When we returned to where we're staying near the Kho San Road we found that the restaurant we ate at and then watched burn down was now alas a blackened shell. However, time was not standing still and the workers weren't either. Much like ants repairing a decimated anthill, they were busy cleaning it out and preparing for the renovation already. Wish them well.

Standing nearby there were some very attractive Thai women. For the life of me though, something seemed odd and I couldn't put my finger on it. Then Lisette observed "big hands" and it made sense.

We're now heading off to dinner - we'll pop back tomorrow and see if the building's still standing. Curious and vaguely concerned to see if we are leaving arson in our wake.

love John and Lisette

PS Ever wondered how Cheryl Cole was actually managing to make a living with her music post Girls Aloud? (Surely I can't be the only one pondering that) Well I have the answer - it's the Thai's! They love her! Can't move for renditions of her debut single as a solo artist. Though Thai is a tonal language and the locals seem to struggle with an English consonant. So it's a bit "Figh', Figh', Figh', Figh for this lo'e" if you follow me.

Ignore me and look over my left shoulder. That's where the fire took place!


Popular posts from this blog

Dieting Italian style in the Cinque Terre (or "Only Mad Dogs and Englishmen...")

We have arrived in the Cinque Terre which is on the North West coast of Italy. The direct translation is "Five Towns" and the idea is that you stroll / hike from one town to the next marvelling in the sights of the sea and the beauty of the towns. And the towns are lovely - it is as if Walt Disney came here 80 years ago to get his ideas of what fairy castles etc should look like. Pretty as a picture We are staying in the most Southerly town inside the Cinque Terre - Riomaggiore. There are no real hotels inside the Cinque Terre and the books (Lonely Planet and the " Rough Rubbish Guide to Italy") advise staying with locals. Accordingly we found ourselves following a burly, and I thought rather scary, Italian man home from the station after we arrived. Despite initial trepidation we ended up at a lovely apartment with a view of the sea at a fair price and with a gushing landlady who is wont to say things like "you should-a make-a the hay while the sun-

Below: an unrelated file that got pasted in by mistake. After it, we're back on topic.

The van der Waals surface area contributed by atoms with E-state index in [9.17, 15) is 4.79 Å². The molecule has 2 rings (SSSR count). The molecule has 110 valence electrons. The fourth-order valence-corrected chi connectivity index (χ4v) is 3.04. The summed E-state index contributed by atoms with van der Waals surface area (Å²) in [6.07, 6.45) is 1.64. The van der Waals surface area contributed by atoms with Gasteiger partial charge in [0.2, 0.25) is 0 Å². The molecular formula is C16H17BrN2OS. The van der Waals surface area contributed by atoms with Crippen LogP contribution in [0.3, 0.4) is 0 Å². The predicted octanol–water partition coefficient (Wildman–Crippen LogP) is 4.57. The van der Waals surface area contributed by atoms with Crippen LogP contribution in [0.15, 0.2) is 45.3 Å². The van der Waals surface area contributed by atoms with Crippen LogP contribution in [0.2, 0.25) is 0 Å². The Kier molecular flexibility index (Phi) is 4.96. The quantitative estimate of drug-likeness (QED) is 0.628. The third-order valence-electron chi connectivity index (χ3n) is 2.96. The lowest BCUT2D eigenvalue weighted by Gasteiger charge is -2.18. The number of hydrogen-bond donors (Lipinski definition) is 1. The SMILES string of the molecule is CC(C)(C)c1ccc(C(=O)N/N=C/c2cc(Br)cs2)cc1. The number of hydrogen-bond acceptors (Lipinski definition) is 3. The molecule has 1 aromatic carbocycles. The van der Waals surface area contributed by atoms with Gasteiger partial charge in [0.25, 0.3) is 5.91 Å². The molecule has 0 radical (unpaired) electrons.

What would Phileas Fogg do?

It is June 2022. COVID hove into view back in early 2020 and radically adjusted all our lives. Part of that was the ability (and ease) of travelling abroad. Like so many, the Reilly family were effectively grounded since then. We have made trips, but we never left England. So when life started to seem less restrictive, we made plans. We found ourselves camping in a place called Cavallino in Italy. It looks on a map, as if it is near Venice. Looks can be deceiving. It turns out Swindon has better travel links to London than Cavallino has to Venice. However, links it has, and links we have used. You can travel from Cavallino on the bus down to Punta Sabbioni and then switch to a boat for the trip into Venice (or rather "Venezia"). This is the Reilly family on Burano, an island to the north of Venice. Having left the UK, where pretty much all COVID related mask restrictions were lifted some time ago, it was a surprise to discover that they are still in force in Italy.

Cable Cars and Credit Cards

I proferred the binbag. "All the rubbish; in here please". Conor turned to his right, "Una, will you climb in now?" Una grinned and mimed throwing objects into the sack. "There's my hopes and dreams right there Conor." Conor, Una, Lisette and I have known each other for half our lives. Well; Conor's not quite there - he's the elder statesman of our group. We met when we were working for British Airways as students, and living in Hounslow's finest dodgy digs. Since that time we've been scattered to the four winds; Una to Ireland, Conor to Switzerland. Lisette and I, well, maybe 3 miles tops to Twickenham. In seeking a mutual meeting place we found ourselves reaching for the logistically logical location: Italy. (I know; like a stepladder where you least expect it.) In keeping with how we first got to know one another, luxury accomodation was not our priority. We decided to camp. Can there be a fuller way to challenge your fear of